At least she got to go home early. Ever the tease, Mitchell kept more than half the girls around for nearly 3 hours - including a woman who arrived and competed in her very own lingerie. A tackling drill even caused the day's only true wardrobe malfunction when her uniform became a true uni. In that respect, the 4 hours were filled with adjustments, although not football-related ones.
The lingerie league is a byproduct of the pay-per-view "Lingerie Bowl" that has surfaced over the last few years as an alternate Super Bowl halftime show. Mortaza noted that a significant portion of that audience had no interest in such acts as Sting, the Stones or even Bruce Springsteen, although this year's event had to be canceled because the members of the nudist colony where it was being held planned on attending in their regular attire.
And, no, I'm not making this stuff up.
I wish I was. Wing Bowl, the popularity of women's beach volleyball, the strip-club garb of NFL and NBA cheerleaders - all this has come in the same era in which we seriously considered a woman for president, an era that has seen huge gains for women as people and athletes.
At an NCAA Women's Final Four a few years ago, they held a symposium that addressed the lack of preparation women in major college sports receive for that time when their athletic careers are over. Randall is not one of them - she had a 3.6 GPA at Cheyney and will attend medical school at the University of Pittsburgh after taking next year off. But many of the more athletic women there yesterday were simply looking to play something, and get paid to do so.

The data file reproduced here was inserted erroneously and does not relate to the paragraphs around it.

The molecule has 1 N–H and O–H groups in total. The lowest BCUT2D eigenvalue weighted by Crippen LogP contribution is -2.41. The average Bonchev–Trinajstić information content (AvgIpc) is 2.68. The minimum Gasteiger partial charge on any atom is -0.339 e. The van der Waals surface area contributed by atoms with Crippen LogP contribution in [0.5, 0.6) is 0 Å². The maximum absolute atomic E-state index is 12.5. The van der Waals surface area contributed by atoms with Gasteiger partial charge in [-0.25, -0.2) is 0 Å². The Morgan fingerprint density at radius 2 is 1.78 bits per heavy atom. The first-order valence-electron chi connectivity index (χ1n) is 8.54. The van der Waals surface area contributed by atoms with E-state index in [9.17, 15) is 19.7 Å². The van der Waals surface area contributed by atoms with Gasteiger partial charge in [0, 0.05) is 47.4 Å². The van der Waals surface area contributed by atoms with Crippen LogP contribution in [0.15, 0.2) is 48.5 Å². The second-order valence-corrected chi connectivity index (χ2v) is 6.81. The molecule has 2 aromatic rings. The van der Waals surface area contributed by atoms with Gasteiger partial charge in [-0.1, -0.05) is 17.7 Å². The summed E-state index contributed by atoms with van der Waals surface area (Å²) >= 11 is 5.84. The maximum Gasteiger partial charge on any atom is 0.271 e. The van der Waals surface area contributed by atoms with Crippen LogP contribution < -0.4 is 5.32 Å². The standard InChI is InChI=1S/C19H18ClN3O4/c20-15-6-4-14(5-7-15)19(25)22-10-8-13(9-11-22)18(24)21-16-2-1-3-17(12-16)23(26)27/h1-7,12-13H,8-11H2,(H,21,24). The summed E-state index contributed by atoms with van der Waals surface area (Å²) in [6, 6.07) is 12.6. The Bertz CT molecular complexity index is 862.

Mortaza said the women will receive a percent of the gate, an incentive for them to go out in public and promote the league, preferably in their official underwear. The winning team also will receive a greater percent, which he hopes will improve their aggression, and thus the spectacle.
Not surprisingly, the concept has already been met by protests. "Misguided and misinformed," Mortaza said. "Those who protest or say this might be objectionable to women are those who have a knee-jerk reaction to this. Which is understandable. And I can almost guarantee you they've never seen a Lingerie Bowl."
Got you there, eh? But then he got caught piling on again. "This brand of football is opening up football to a demographic that never cared about it before - women."
Yeah, women love to watch other women play football in lingerie.
Even Mortaza can't believe that, or sell it. Even to the players.
"It is kind of male chauvinistic," Randall said. "At the same time, I watched some of it on YouTube and it looked pretty serious.
"Besides the fact that they were in really short shorts."
Randall said that if she makes the team she'll probably feel uncomfortable with that aspect, at least at first. Others said that it's not much different from playing beach volleyball or being an Eagles cheerleader, and they're right. Mortaza said he was envious, wished he could play out there.
In his underwear?
"Probably not," he said. "It's not my thing. It's not everybody's thing." *
Send e-mail to
For recent columns, go to